Did you know that the Archives’ site is used for purposes other than just caring for and making available the County’s historic documents? For instance, the Gloucester branch of Gloucestershire Family History Society holds their meetings here once a month, currently in the Frith Centre. Anyone is welcome to attend, although a small charge is made for refreshments, and you can find a list of the upcoming events at http://gfhs.org.uk/events-2/action_agenda/cat_ids~29/. Continue reading
We’re delighted to announce the Heritage Lottery Fund is giving us £1.1 million towards our “For the Record” partnership project.
This means we can now access extra funding from key partners, trusts and foundations, as well as generous donations from the public. Finding out before the holidays gives us even more reason to celebrate all the project has achieved so far!
On Monday 18 May we were delighted to welcome some of our neighbours to the Archives to learn more about our plans for the “For the Record” project. Continue reading
Gathering, keeping and sharing Dowty’s heritage
Sitting in a strongroom at Gloucestershire Archives, preserved safely but otherwise inaccessible, is our single largest uncatalogued collection – the Dowty Group Archive. The Archive charts the story of an engineering firm from its origins in George Dowty’s 1930s Cheltenham workshop, through a worldwide expansion and up to the break-up of the Group in the 1990s. As such Dowty’s represents a big part of Gloucestershire’s industrial heritage. And as a major local employer it touched many lives. Continue reading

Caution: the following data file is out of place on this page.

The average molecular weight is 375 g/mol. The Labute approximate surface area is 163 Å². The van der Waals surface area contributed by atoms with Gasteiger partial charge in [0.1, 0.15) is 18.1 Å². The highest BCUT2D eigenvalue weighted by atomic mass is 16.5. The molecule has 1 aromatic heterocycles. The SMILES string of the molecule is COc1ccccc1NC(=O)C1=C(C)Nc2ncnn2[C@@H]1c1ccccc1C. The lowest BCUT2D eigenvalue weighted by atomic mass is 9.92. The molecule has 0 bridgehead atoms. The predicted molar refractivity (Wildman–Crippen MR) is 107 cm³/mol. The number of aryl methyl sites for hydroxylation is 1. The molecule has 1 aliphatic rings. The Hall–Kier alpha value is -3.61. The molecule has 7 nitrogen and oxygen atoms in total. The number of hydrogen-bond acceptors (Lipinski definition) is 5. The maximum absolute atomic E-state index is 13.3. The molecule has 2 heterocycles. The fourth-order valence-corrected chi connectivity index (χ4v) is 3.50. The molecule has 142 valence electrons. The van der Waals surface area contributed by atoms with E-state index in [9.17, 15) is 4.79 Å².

Since August 2013 I have been working at Gloucestershire Archives as a trainee archivist; and in September I moved to Liverpool to study for my Masters in Archives and Records Management, the professional qualification which will allow me to work as an archivist in the future. Continue reading
At Gloucestershire Archives, we do the best we can to ensure that the collections in our care are preserved securely and permanently. But some parts of our collections have suffered damage in the past because they have been well used or because they have been kept in poor conditions before reaching us. For example, documents might be damaged by mould, heavily soiled by smoke and coal dust, badly torn, eaten by mice or broken into pieces! Continue reading